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Item 2.Management's Discussion and Analysis of Financial Condition and Results of Operations

Certain statements we make in this quarterly report on Form 10-Q are forward-looking statements made pursuant to the safe harbor provisions of the Private Securities Litigation Reform Act of 1995. These statements include, without limitation, statements regarding our expectations about:
increased costs to operate our business, including the availability and market for our chartered vessels;
future demand, order intake and business activity levels;
the collectability of accounts receivable and realizability of contract assets at the amounts reflected on our most-recent balance sheet;
the backlog of our Manufactured Products segment, to the extent backlog may be an indicator of future revenue or productivity;
tax refunds and the expected timing thereof;
the adequacy of our liquidity, cash flows and capital resources to support our operations and internally generated growth initiatives;
the condition of the debt markets, our possible future debt repurchases and future disclosures regarding the same;
shares that may be repurchased under our share repurchase plan;
our expectations about the balance between energy transition and energy security;
seasonality; and
industry conditions.

These forward-looking statements are subject to various risks, uncertainties and assumptions, including those we have referred to under the heading “Risk Factors” in Item 1A of this report and under the headings “Risk Factors” and “Cautionary Statement Concerning Forward-Looking Statements” in Part I of our annual report on Form 10-K for the year ended December 31, 2022. Although we believe that the expectations reflected in such forward-looking statements are reasonable, because of the inherent limitations in the forecasting process, as well as the relatively volatile nature of the industries in which we operate, we can give no assurance that those expectations will prove to have been correct. Accordingly, evaluation of our future prospects must be made with caution when relying on forward-looking information.

The following discussion should be read in conjunction with “Management’s Discussion and Analysis of Financial Condition and Results of Operations” included in our annual report on Form 10-K for the year ended December 31, 2022.

Overview of our Results

Our diluted earnings (loss) per share for the three- and nine-month periods ended September 30, 2023, were $0.29 and $0.52, respectively, as compared to $0.19 in the immediately preceding quarter and $0.18 and $0.03, respectively, for the corresponding periods of the prior year. Our third quarter 2023 results improved as compared to the second quarter of 2023, primarily due to increased activity and improved pricing in our Offshore Projects Group (“OPG”) and Subsea Robotics segments. In addition, we saw improvements in our Aerospace and Defense Technologies (“ADTech”) segment operating results.

During the nine-month period ended September 30, 2023, we utilized $40 million of cash for maintenance capital expenditures and $27 million for growth capital expenditures, partially offset by $57 million of cash provided by operating activities. These items were the largest contributors to our $12 million cash reduction during the nine months ended September 30, 2023.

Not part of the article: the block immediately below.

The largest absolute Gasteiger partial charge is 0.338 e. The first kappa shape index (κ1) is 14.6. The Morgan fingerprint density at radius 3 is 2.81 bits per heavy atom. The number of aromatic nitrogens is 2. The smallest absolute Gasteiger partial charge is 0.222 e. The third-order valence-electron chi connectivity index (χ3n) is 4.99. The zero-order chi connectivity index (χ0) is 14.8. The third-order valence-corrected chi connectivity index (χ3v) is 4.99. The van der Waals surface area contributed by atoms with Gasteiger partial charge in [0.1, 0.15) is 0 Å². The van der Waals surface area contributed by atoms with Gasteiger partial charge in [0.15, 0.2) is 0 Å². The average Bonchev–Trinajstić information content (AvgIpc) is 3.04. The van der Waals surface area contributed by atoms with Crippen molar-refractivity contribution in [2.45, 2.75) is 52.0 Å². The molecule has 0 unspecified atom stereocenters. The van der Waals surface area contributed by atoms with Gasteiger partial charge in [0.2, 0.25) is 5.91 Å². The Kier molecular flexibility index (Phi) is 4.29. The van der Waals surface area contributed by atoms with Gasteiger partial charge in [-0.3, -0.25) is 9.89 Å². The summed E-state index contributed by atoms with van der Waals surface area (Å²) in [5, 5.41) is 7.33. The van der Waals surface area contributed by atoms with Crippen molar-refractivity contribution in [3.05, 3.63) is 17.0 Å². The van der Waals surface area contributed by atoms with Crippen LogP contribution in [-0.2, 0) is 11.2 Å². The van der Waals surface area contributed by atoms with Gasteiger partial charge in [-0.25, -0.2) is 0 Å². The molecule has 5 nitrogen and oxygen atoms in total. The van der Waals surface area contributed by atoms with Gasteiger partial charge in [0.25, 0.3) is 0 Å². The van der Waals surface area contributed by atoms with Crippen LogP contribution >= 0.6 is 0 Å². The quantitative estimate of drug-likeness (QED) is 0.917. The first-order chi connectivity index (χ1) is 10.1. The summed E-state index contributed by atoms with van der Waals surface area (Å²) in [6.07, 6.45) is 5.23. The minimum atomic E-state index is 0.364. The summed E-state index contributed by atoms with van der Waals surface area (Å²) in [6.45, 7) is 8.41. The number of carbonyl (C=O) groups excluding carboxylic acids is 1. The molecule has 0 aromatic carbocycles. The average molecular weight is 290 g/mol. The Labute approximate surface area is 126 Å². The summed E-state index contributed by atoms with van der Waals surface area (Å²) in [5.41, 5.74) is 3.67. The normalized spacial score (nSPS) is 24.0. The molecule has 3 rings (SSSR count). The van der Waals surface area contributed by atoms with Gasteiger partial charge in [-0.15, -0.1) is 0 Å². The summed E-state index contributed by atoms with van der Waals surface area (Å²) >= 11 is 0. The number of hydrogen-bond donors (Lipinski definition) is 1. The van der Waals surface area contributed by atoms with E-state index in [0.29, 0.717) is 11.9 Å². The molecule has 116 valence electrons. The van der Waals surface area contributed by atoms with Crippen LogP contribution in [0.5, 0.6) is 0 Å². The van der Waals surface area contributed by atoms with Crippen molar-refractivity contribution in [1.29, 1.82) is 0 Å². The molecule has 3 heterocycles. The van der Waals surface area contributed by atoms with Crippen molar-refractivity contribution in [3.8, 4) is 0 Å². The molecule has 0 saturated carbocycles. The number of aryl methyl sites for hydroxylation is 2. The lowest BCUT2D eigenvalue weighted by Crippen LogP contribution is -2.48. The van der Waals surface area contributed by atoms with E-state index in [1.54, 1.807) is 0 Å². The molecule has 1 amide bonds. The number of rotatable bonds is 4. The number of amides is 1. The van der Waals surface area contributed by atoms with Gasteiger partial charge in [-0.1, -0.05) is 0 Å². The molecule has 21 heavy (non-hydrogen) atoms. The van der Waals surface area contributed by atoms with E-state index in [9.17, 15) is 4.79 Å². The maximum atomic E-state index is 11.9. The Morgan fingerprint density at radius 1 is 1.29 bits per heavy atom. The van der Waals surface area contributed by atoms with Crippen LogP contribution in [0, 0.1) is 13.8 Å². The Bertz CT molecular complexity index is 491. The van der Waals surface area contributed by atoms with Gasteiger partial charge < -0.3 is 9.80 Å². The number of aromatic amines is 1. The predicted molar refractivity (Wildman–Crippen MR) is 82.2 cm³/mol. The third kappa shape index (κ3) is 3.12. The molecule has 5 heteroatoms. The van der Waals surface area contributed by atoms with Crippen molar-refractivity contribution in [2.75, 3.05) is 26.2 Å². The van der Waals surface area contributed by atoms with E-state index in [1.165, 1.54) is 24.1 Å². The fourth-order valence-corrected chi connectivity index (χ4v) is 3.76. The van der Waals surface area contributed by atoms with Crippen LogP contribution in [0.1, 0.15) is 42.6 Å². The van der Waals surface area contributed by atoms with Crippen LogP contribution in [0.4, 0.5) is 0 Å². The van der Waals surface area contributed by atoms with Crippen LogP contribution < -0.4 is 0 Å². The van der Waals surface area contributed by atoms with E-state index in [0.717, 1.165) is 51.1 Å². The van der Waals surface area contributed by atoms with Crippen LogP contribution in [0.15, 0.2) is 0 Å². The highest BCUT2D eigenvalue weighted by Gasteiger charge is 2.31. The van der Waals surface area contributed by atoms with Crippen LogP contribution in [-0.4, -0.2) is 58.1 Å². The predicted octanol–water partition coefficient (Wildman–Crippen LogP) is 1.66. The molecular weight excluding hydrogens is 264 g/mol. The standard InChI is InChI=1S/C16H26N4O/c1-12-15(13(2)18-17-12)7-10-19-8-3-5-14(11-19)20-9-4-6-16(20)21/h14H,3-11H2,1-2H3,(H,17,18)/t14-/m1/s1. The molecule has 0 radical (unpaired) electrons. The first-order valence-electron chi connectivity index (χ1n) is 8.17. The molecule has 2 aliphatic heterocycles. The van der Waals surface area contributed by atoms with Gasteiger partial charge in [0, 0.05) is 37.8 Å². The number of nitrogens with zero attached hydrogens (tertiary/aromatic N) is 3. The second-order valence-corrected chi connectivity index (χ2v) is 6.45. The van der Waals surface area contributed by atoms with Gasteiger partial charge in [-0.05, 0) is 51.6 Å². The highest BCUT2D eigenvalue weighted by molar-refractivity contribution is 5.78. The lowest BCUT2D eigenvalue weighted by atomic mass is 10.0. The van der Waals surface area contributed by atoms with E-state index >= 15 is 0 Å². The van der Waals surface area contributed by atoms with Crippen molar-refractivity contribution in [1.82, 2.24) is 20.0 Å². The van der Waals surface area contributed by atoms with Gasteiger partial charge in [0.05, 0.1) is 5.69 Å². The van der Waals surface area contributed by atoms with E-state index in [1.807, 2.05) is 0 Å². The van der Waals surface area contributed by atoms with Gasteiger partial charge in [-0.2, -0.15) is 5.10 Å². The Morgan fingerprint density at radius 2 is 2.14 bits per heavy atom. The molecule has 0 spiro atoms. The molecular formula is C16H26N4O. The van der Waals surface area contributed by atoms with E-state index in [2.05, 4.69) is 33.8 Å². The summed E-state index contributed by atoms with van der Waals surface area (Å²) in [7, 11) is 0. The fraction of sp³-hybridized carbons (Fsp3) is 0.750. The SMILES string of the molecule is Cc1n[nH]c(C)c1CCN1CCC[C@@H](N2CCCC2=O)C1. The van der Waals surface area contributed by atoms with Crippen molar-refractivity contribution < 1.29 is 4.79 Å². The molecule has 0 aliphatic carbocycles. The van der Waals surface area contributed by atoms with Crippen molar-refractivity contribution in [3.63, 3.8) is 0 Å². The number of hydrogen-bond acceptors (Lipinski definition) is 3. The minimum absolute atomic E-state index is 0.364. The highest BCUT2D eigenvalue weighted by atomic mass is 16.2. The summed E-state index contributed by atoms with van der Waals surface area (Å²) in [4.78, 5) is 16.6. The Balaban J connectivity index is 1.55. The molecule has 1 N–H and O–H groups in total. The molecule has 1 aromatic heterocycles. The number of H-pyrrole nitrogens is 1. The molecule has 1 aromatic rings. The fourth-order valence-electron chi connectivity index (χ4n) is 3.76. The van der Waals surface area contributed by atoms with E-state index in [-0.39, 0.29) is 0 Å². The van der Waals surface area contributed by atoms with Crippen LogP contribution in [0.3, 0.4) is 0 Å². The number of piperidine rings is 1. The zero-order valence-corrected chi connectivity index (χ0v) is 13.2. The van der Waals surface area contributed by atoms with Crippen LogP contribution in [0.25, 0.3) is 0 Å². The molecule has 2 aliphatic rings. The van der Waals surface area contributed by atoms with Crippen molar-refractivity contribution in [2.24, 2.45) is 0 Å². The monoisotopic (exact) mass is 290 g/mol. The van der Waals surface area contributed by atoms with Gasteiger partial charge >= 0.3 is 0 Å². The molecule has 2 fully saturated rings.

Results of Operations

We operate in five business segments. Our segments are contained within two businesses—services and products provided primarily to the oil and gas industry, and to a lesser extent, the mobility solutions and offshore renewables industries, among others (“Energy”), and services and products provided to non-energy industries (ADTech). Our four business segments within the Energy business are Subsea Robotics, Manufactured Products, OPG and
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Integrity Management & Digital Solutions (“IMDS”). We report our ADTech business as one segment. Our Unallocated Expenses are those not associated with a specific business segment.

Consolidated revenue and profitability information are as follows:
Three Months EndedNine Months Ended
(dollars in thousands)Sep 30, 2023Sep 30, 2022Jun 30, 2023Sep 30, 2023Sep 30, 2022
Revenue$635,180 $559,671 $597,910 $1,770,077 $1,529,861 
Gross Margin114,697 95,754 101,080 293,342 217,275 
Gross Margin %18 %17 %17 %17 %14 %
Operating Income (Loss)57,929 46,875 49,199 133,878 68,686 
Operating Income (Loss) %%%%%%

We generate a material amount of our consolidated revenue from contracts for services in the U.S. Gulf of Mexico in our OPG segment, which is usually more active in the second and third quarters, as compared to the rest of the year. The European operations of our IMDS segment are also seasonally more active in the second and third quarters. Revenue in our Subsea Robotics segment is subject to seasonal variations in demand, with our first quarter generally being the low quarter of the year. The level of our Subsea Robotics seasonality depends on the number of Remotely Operated Vehicles (“ROVs”) we have engaged in vessel-based subsea infrastructure inspection, maintenance, repair and installation, which is more seasonal than drilling support. Revenue in each of our Manufactured Products and ADTech segments generally has not been seasonal.

Energy